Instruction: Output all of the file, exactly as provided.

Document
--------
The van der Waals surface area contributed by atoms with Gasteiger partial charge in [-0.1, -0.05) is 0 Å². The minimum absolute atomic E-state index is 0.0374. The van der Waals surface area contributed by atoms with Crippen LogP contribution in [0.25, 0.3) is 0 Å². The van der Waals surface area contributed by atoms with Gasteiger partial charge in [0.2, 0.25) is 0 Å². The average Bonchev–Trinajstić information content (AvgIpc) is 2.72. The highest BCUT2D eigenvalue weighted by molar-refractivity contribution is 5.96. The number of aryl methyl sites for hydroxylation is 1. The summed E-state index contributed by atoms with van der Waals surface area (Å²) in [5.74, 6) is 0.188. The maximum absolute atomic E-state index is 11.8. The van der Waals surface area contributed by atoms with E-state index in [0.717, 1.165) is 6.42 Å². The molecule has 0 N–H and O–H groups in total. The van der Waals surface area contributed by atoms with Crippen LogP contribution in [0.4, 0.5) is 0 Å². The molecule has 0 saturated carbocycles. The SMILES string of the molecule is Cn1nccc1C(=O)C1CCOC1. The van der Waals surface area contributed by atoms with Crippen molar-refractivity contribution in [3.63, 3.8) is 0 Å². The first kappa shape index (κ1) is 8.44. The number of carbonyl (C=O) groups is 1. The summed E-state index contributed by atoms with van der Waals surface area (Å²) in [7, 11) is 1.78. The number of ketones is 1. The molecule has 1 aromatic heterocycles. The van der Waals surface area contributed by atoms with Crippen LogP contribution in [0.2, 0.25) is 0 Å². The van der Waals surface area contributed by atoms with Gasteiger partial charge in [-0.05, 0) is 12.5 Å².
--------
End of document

The van der Waals surface area contributed by atoms with Gasteiger partial charge in [-0.1, -0.05) is 0 Å². The minimum absolute atomic E-state index is 0.0374. The van der Waals surface area contributed by atoms with Crippen LogP contribution in [0.25, 0.3) is 0 Å². The van der Waals surface area contributed by atoms with Gasteiger partial charge in [0.2, 0.25) is 0 Å². The average Bonchev–Trinajstić information content (AvgIpc) is 2.72. The highest BCUT2D eigenvalue weighted by molar-refractivity contribution is 5.96. The number of aryl methyl sites for hydroxylation is 1. The summed E-state index contributed by atoms with van der Waals surface area (Å²) in [5.74, 6) is 0.188. The maximum absolute atomic E-state index is 11.8. The van der Waals surface area contributed by atoms with E-state index in [0.717, 1.165) is 6.42 Å². The molecule has 0 N–H and O–H groups in total. The van der Waals surface area contributed by atoms with Crippen LogP contribution in [0.4, 0.5) is 0 Å². The molecule has 0 saturated carbocycles. The SMILES string of the molecule is Cn1nccc1C(=O)C1CCOC1. The van der Waals surface area contributed by atoms with Crippen molar-refractivity contribution in [3.63, 3.8) is 0 Å². The first kappa shape index (κ1) is 8.44. The number of carbonyl (C=O) groups is 1. The summed E-state index contributed by atoms with van der Waals surface area (Å²) in [7, 11) is 1.78. The number of ketones is 1. The molecule has 1 aromatic heterocycles. The van der Waals surface area contributed by atoms with Crippen LogP contribution in [0.2, 0.25) is 0 Å². The van der Waals surface area contributed by atoms with Gasteiger partial charge in [-0.05, 0) is 12.5 Å².